Are companies dealing in intangibles even more susceptible to brand reputation damage than those dealing in tangible products?

We know that stock markets seem to often defy logic. The financial sector which we might expect to be grounded in figures and statistics depends heavily upon reputation, legacy and history.  Yet over recent weeks and months we have seen tremors in world markets make financial companies appear incredibly fragile – brands which were surrounded by reputation and history can crumble on flimsy rumour and Chinese whispers. Perhaps the very fact that their real expertise and stability is so intangible makes them far more vulnerable than a smokestack brand that has tangible assets and visible products.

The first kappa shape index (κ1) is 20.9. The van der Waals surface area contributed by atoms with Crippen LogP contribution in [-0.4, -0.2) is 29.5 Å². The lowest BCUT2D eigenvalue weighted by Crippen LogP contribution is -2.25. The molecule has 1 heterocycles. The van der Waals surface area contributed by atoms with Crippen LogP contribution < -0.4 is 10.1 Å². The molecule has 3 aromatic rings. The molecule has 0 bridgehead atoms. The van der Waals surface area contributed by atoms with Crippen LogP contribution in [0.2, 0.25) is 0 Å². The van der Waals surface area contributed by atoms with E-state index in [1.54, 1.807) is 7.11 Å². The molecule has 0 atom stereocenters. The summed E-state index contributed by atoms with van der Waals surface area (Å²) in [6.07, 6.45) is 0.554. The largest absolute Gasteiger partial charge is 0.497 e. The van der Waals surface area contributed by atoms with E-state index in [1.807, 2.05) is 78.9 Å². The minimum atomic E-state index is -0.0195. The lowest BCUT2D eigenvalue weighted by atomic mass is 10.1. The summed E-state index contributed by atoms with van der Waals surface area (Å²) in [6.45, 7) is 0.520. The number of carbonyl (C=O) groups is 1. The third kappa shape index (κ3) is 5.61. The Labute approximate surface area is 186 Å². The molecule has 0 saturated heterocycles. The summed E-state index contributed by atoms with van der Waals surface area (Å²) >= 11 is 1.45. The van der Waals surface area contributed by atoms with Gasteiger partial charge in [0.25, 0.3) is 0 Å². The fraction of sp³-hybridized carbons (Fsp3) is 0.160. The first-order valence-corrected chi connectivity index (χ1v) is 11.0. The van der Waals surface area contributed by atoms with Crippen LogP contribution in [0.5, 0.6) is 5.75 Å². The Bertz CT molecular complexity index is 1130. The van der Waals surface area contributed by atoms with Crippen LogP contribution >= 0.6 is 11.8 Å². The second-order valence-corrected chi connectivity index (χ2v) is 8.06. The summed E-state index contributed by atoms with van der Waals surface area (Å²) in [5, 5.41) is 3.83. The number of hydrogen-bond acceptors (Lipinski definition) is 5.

One comment

  1. The answer to your question is yes, companies dealing with intangibles are more dependent on the strength of their reputation. But the truth is that every business today is dependent on intangibles. The average intangible component of the S&P 500 is 80%. JetBlue is an asset-intensive business but its reputation came down just as fast (although not quite as far) as Bear Stearns. Reputation is the “new bottom line”–it is a necessary condition to a company’s ability to generate earnings in the future.

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